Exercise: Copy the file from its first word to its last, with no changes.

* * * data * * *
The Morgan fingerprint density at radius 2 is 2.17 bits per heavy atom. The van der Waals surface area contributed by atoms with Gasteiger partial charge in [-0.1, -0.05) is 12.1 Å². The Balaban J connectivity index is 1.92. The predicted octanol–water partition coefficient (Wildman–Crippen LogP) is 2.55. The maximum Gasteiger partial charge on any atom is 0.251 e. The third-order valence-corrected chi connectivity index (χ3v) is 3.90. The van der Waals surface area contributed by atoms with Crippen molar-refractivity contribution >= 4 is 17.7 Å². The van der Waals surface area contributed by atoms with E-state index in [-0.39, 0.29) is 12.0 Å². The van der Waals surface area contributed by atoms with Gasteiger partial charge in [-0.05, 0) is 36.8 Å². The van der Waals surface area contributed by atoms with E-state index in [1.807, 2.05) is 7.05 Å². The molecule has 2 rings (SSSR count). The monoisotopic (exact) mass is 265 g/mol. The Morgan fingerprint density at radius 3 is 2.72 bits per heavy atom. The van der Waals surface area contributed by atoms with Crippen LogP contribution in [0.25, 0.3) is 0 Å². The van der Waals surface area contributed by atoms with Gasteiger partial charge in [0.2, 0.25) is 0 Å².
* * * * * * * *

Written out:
The Morgan fingerprint density at radius 2 is 2.17 bits per heavy atom. The van der Waals surface area contributed by atoms with Gasteiger partial charge in [-0.1, -0.05) is 12.1 Å². The Balaban J connectivity index is 1.92. The predicted octanol–water partition coefficient (Wildman–Crippen LogP) is 2.55. The maximum Gasteiger partial charge on any atom is 0.251 e. The third-order valence-corrected chi connectivity index (χ3v) is 3.90. The van der Waals surface area contributed by atoms with Crippen molar-refractivity contribution >= 4 is 17.7 Å². The van der Waals surface area contributed by atoms with E-state index in [-0.39, 0.29) is 12.0 Å². The van der Waals surface area contributed by atoms with Gasteiger partial charge in [-0.05, 0) is 36.8 Å². The van der Waals surface area contributed by atoms with E-state index in [1.807, 2.05) is 7.05 Å². The molecule has 2 rings (SSSR count). The monoisotopic (exact) mass is 265 g/mol. The Morgan fingerprint density at radius 3 is 2.72 bits per heavy atom. The van der Waals surface area contributed by atoms with Crippen LogP contribution in [0.25, 0.3) is 0 Å². The van der Waals surface area contributed by atoms with Gasteiger partial charge in [0.2, 0.25) is 0 Å².